According to Yakubu, SONCAP Certification for Automotive Spare Parts implies that all automotive spare parts particularly the ones for retail in Nigeria must undergo SONCAP Certification.
He however, pointed out that only the following Certifications are issued for automotive spare parts such as Product Certificate II (Registered Status), issued to exporters/suppliers through Route B process (Registration and Conformity Inspection) and is valid for One year; Product Certificate III (Licensed Status), issued to branded product(s) manufacturers through Route C process (process audit) and is also valid for One year.
“The certification is issued to Original Equipment Manufacturers (OEM) and After Market/Generic part manufacturers who are certified to ISO 16949/QS9001 or any equivalent automotive quality management system. If there is no valid automotive quality management system certificate the company have to be registered and the conformity inspection has to be carried out by the IAFs”.
“The certification is also issued to Dealers/Distributors authorized by the OEM’s or After Market/Generic part manufacturers who have letter of authorization from OEMs; Vehicles are assemblers in Nigeria also are to obtain certification for CKD/SKD and spares parts for their use and for retail to their customers before importing them into Nigeria”.
Customs Comptroller, Mr. Musa Binga delivered the position paper of the Nigeria Customs Service (NCS) titled, “The Role Of Nigeria Customs Service And The Need For Synergy With Other Relevant Stakeholders In The Prevention Of Importation Of Sub-Standard Or Fake Spare Parts’’
Binga attributed the causes of smuggling of automobile spare parts to include desire to make quick money, scarcity of good quality locally produced auto parts, desire to evade high rate of duty, inefficient enforcement machineries, corruption and lack of proper enlightenment of the public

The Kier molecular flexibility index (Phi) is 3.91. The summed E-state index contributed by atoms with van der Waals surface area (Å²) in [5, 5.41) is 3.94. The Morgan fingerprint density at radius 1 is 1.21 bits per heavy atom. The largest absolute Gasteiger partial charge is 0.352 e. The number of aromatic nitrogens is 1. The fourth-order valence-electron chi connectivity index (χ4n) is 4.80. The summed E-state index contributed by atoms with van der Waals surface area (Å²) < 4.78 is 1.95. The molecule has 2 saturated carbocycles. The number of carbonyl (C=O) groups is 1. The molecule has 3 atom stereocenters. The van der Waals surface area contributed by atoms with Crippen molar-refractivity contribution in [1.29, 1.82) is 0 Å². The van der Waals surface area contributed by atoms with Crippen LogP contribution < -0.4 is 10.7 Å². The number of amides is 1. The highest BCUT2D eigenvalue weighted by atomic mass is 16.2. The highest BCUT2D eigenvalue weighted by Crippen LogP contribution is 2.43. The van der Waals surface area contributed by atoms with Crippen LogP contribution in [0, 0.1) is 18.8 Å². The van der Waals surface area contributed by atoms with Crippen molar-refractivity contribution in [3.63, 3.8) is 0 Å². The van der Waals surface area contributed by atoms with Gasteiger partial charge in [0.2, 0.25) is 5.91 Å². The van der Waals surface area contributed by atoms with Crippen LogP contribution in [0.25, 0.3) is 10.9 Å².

On its own part, Commander E.C Kalu of the Federal Road Safety Corps (FRSC) presented a paper on “The Adverse Effects of Use of Substandard/Fake Spare Parts in Motor Vehicles: The FRSC Perspective”
Commander Kalu listed the dangers of using substandard auto parts to include the fact that counterfeit automobile spare parts pose a serious threat to every motorist around the world as it jeopardises public safety, poses considerable health and safety risk and harms national interest and that it has also been linked with criminal activities such as money laundering, identity fraud and organized crime groups.
“The influx of counterfeit spare parts into Nigeria markets has been identified as a major contributor to increase in the number of RTC cases in addition to its economic effect to the nation. Findings further revealed that many crashes were as a result of the use of substandard and fake motor tyres”.
Continuing, the FRSC staffer said “the use of substandard/fake spare parts causes frequent breakages of major vehicle parts resulting into higher rework and replacement costs. Nigeria requires the active collaboration of the manufacturing, regulatory and enforcement organisations, working closely with spare parts sellers, the mass media and the general public in surmounting the malaise of spare parts counterfeiting”.
He insisted that collective action was needed towards maintaining standards, improving quality of life and preventing avoidable traffic crashes stressing that “substandard/fake spare parts have encouraged consumer preference to fairly used spare parts popularly called Tokunbo over brand new spare parts”.